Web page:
The Facial Action Coding System (FACS) is an internationally recognized, sophisticated research tool that precisely measures the entire spectrum of human facial expressions. FACS has elucidated the physiological presence of emotion with very high levels of reliability. FACS has played a particularly important role in predicting patterns related to deception at about 80% accuracy.
Created in the 1970s by psychologists Paul Ekman and Wallace V. Friesen FACS provides a comprehensive taxonomy of human facial expressions. FACS remains the most widely used and acclaimed method for coding the minutest movements of the human face.
The system dissects observed expressions by determining how facial muscle contractions alter appearance. Each movement is categorized into specific Action Units (AUs), which represent the contraction or relaxation of one or more muscles. All facial expressions can be decomposed into their constituent AUs and described by duration, intensity, and asymmetry. Trained experts examine patterns in the changing nature of facial appearance including: movement, changes in shape and location of the features, and the gathering, pouching, bulging and wrinkling of the skin. Understanding the coordination between action units and certain expressions illuminates the implications of human body language and non verbal behavior.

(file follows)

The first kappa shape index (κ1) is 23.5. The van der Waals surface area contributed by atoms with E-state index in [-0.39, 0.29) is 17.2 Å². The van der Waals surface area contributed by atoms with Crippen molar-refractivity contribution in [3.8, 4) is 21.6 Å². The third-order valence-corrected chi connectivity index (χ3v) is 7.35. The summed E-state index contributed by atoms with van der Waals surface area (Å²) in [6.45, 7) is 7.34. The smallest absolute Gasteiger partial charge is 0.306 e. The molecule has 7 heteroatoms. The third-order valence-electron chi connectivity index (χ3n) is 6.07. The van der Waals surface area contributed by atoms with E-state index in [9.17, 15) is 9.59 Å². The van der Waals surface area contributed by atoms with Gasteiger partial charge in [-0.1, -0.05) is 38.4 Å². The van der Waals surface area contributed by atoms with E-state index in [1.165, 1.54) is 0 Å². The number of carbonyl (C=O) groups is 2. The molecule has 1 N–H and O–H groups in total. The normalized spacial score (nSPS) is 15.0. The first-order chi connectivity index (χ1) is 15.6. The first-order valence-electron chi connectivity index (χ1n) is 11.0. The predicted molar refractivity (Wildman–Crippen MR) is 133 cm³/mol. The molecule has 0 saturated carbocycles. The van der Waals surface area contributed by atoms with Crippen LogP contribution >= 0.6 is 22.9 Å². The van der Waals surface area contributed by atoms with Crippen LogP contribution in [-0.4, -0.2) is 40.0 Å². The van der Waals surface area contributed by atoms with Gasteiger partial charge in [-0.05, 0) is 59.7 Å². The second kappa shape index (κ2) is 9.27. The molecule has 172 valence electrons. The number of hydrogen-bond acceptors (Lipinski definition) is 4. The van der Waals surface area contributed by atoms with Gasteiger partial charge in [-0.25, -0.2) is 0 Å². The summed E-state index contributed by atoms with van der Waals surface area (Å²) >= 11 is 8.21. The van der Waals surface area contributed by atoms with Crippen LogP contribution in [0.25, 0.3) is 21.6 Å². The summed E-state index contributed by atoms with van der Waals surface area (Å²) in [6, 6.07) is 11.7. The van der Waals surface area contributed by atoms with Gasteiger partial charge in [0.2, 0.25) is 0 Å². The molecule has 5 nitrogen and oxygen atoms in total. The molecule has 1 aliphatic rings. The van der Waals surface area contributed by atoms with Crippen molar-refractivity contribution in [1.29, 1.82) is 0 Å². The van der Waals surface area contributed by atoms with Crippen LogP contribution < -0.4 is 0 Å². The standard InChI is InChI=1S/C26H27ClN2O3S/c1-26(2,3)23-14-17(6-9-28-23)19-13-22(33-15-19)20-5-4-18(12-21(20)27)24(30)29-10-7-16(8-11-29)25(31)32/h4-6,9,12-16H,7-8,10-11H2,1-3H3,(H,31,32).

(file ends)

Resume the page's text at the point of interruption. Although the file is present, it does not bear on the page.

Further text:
One of the most well known applications of FACS has been to distinguish Duchenne (or “genuine”) smiles from social (or “fake”) smiles. The specificity of FACS coding reveals the anatomical elements which make it difficult to fake a Duchenne smile. While the social smile involves the contraction of a singular facial muscle, the Duchenne smile is activated by the involuntary movement of multiple muscle groupings.
FACS can be used in the following ways:
Benefits of Using FACS over other facial measurement systems:
Research demonstrates FACS has successfully:
Emotional expression transcends the barriers of race, ethnicity, culture, gender, religion, and age. Decades of research has shown that regardless of background, humans express facial emotions in exactly the same way. The ability to read the facial changes that accompany and predict emotional behavior is an indispensable component of effective communication.
Persons trained in FACS can utilize these concepts in conjunction with their expertise to benefit those who conduct interviews, interrogations, and business transactions as well as those involved in law enforcement, security, and the legal and healthcare systems with their expert insight and analysis.
Notes courtesy of Maggie Pazian – VisualEmotion
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